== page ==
• Consider your extended enterprise, ie, your whole supply chain from raw materials through to your customers use of your products and services (and not just those of your own operations).

The GRI [Global Reporting Initiative] model is one useful tool, which can be used to improve understanding of both your organisation’s context and the sustainability issues and risks you face (see “The Sustainable Development Goals, integrated thinking and the integrated report”, Carol Adams 2017).

Sustainability in decision making

The dangers of not thinking broadly when identifying sustainability impacts and risks was highlighted by a recent story on the unintended consequences of an initiative to get children out of child labour.

This initiative, while successful in its primary goal, initially led to unintentional consequences of increased poverty due to reduced incomes for families. Consequently, the initiative was adjusted.

The clear learning for risk and sustainability people is that, when identifying potential risks, it is important to consider all the potential knock-on effects of what you are doing to identify any unintended consequences that may arise. These can then be addressed in plans and shared with decision makers, so they have as fuller picture as possible when making their decisions.

Another challenge is when it comes to making decisions between alternative options when their sustainability impacts and/or risks impact different aspects of sustainability.

For example, you may have options to select from where one is better for poverty (UN SDG 1) and worse for climate action (UN SDGs 13) and the other is better for responsible consumption and production (UN SDG 12) and worse for clean water (UN SDGs 6).

From discussion with experts in this area, it appears that to-date, assessments have generally been qualitative in nature and more focused on sustainability impacts than risks.

While those consulted do not have a ready-made silver bullet to solve this challenge, current risk approaches can be used effectively to assess different types of consequences.

It is possible, for instance, to extend a risk matrix’s consequence categories to cover sustainability impacts. The materiality assessments will help identify which of those to include and prioritise.

In line with good practice and to aid decision making, the risk matrix should be set-up before you identify and assess the risks. It is important to note that taking a broad view in the identification may introduce other sustainability consequences.

There is also potential to consider sustainability risk quantitatively by assessing its impact on enterprise value via the traditional financial reporting tool of an EBITDA bridge.

Why does it matter?

There are clearly benefits to reporting on your organisation’s sustainability goals, activities and performance. You can demonstrate your commitment to what you and your stakeholders value, as well as highlight your achievements. This brings certain advantages, ranging from increased staff morale and better financing, to increased customer retention and sales.

Organisations face an increasing raft of regulatory reporting requirements, contractual reporting requirements and good practices. Many risk professionals will have heard of reporting frameworks, a veritable alphabet soup including: GRI, IIRC, SASB, TCFD etc.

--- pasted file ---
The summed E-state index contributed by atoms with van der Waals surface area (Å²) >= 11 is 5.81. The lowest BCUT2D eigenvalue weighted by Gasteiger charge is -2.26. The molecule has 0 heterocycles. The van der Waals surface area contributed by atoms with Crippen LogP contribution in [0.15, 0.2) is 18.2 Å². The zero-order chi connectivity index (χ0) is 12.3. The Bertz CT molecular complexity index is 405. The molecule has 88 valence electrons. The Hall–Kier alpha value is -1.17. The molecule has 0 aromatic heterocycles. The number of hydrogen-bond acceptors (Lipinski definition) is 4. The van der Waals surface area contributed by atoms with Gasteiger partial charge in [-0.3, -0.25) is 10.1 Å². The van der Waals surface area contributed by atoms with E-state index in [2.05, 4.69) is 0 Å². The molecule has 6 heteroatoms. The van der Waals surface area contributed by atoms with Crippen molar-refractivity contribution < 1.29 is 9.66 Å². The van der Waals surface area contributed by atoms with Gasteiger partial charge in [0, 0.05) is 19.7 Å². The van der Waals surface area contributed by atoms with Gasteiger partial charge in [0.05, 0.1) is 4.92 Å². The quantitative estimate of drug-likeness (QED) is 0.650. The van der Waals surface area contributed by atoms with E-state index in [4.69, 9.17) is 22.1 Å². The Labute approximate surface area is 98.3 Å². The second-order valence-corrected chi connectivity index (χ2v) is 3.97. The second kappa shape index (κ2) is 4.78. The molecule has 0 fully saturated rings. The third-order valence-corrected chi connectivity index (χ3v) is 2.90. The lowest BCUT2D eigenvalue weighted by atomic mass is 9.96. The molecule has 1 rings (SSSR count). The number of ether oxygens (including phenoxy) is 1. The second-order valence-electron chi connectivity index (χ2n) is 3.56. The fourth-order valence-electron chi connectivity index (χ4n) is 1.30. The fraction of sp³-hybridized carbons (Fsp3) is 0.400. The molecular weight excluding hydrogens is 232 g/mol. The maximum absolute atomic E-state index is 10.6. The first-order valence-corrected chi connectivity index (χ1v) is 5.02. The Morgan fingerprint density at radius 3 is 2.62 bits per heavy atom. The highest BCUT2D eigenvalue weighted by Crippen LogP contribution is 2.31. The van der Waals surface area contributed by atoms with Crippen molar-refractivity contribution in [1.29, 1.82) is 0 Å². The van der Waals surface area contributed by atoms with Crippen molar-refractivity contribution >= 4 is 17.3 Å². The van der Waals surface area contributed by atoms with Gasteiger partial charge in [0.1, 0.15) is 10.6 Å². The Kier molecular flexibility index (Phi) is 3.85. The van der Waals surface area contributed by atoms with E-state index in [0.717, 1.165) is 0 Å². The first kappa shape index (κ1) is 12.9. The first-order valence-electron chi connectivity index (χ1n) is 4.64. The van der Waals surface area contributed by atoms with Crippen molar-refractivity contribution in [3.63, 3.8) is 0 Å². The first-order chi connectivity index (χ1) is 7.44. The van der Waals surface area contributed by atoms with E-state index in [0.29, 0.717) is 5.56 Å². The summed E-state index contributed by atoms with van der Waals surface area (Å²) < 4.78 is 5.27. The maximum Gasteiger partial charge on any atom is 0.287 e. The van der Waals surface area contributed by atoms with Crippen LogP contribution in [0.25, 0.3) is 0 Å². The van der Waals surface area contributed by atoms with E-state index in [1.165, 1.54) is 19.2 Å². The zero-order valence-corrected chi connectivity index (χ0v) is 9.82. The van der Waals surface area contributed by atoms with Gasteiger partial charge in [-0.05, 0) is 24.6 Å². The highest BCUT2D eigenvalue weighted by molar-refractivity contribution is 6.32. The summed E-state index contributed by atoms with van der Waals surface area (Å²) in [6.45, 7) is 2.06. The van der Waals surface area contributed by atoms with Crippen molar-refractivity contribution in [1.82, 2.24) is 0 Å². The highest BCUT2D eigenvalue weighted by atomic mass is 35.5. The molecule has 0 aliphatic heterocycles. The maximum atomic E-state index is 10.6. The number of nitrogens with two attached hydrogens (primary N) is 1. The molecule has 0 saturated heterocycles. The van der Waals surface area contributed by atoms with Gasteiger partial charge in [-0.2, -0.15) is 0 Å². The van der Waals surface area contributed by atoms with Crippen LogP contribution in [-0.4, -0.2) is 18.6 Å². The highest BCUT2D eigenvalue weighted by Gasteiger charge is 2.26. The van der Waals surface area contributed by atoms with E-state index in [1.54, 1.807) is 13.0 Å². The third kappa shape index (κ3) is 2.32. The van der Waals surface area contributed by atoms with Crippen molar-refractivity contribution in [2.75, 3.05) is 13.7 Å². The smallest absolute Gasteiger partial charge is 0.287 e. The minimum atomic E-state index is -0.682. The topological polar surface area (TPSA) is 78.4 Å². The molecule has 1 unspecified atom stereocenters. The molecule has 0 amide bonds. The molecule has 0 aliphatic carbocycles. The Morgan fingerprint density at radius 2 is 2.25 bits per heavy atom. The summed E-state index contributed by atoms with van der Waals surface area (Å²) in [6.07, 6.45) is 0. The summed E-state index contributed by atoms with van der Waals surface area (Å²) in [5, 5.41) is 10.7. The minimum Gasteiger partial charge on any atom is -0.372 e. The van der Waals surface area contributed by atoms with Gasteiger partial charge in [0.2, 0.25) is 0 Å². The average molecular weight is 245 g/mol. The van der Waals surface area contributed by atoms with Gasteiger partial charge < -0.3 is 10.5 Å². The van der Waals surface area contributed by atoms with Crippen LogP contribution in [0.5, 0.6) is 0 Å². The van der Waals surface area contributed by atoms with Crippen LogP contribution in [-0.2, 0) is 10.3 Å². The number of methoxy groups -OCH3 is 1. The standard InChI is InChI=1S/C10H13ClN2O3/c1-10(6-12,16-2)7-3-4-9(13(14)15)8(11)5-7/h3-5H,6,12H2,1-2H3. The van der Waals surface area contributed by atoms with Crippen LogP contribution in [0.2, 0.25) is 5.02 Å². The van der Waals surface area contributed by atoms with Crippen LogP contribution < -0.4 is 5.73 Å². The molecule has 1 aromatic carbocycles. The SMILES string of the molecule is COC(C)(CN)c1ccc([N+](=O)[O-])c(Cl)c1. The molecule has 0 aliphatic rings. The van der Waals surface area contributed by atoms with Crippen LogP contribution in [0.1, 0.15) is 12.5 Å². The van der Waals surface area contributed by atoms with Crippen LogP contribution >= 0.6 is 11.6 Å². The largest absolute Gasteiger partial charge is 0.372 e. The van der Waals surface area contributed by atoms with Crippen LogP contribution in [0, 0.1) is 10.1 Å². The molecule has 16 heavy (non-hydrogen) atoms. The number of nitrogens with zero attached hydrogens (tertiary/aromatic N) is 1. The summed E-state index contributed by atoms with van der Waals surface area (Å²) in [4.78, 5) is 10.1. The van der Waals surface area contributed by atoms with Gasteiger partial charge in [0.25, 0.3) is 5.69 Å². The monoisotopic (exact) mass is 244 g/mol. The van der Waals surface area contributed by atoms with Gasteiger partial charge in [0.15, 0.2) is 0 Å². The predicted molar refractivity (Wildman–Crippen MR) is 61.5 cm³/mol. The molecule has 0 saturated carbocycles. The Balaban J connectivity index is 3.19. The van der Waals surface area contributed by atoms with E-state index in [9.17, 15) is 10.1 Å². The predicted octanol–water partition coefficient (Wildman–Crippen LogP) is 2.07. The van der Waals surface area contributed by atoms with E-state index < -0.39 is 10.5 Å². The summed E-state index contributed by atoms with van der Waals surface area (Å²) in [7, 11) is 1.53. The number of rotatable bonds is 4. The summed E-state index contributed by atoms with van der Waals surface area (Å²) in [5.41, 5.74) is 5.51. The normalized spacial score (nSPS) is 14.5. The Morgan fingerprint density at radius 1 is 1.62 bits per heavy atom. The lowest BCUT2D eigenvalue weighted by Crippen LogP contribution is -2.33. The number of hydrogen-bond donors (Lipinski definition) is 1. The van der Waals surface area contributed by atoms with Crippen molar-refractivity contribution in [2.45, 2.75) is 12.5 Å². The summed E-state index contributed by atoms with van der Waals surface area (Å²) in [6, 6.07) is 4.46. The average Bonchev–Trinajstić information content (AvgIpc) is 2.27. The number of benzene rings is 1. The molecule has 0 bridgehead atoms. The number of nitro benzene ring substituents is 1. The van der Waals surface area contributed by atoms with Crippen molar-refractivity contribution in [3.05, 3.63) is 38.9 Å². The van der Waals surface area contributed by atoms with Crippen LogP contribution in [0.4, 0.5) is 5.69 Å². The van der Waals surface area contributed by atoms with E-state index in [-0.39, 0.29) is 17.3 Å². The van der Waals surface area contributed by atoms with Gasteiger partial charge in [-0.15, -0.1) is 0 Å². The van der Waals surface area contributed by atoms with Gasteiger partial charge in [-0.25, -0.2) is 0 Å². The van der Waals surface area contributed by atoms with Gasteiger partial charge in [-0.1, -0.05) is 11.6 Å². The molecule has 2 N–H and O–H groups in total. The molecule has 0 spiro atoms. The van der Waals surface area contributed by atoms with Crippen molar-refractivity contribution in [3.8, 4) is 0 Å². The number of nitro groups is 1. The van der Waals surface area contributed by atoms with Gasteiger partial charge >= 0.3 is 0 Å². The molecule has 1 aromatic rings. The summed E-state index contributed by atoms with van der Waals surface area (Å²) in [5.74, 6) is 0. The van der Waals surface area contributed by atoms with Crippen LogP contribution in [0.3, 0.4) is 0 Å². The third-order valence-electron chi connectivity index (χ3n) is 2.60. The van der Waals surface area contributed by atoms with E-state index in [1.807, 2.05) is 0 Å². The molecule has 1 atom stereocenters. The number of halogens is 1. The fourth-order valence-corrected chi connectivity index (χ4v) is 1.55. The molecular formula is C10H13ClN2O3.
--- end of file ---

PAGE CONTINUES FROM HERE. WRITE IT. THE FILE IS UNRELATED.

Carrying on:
This introduces sustainability reporting/conduct risks, or so-called ’greenwashing’. For instance:

  • Not committing to sustainability in line with your stakeholders’ expectations.
  • Making a commitment and then being shown not to have delivered on it.
  • Omissions in reporting/not being adequately open and transparent.
  • Misreporting on sustainability performance.
  • Lack of clarity in sustainability reporting.

While the typical causes of such risks are most likely to be honest errors, blind spots or misjudgements of those within an organisation, rather than deliberate intentions to hide and deceive, all can lead to adverse impacts; reputational and brand damage, reduced sales, higher costs of finance, and even litigation and/or regulatory action.

A key point is that communicating on sustainability is not just an annual exercise for your formal corporate sustainability report. It can include marketing claims, posters and similar used to communication desired behaviour changes, communications with suppliers and customers. All of these need to be carefully managed.

Following an open and honest approach ultimately promotes accountability, trust and reputation. 

To summarise, embedding sustainability criteria into risk management and risk-based decision making is about first understanding your organisation’s context. From there you can determine which sustainable development goals are material to your organisation, and how best to manage and report on those.

Taking a proactive stance on sustainability / ESG is undoubtedly the ‘right’ thing to do as we face the inevitability of climate change, a looming biodiversity crisis, increasing drought risk, poverty  and hunger threats, and other sustainability risks. But it also makes good business sense, and should - done the right way - have a natural home alongside strategic risk management.

Mark Boult is a director of Boult Consulting Limited. This article is based on work undertaken by the UK Risk Management Standards Committee Sub-group on Risk and Sustainability.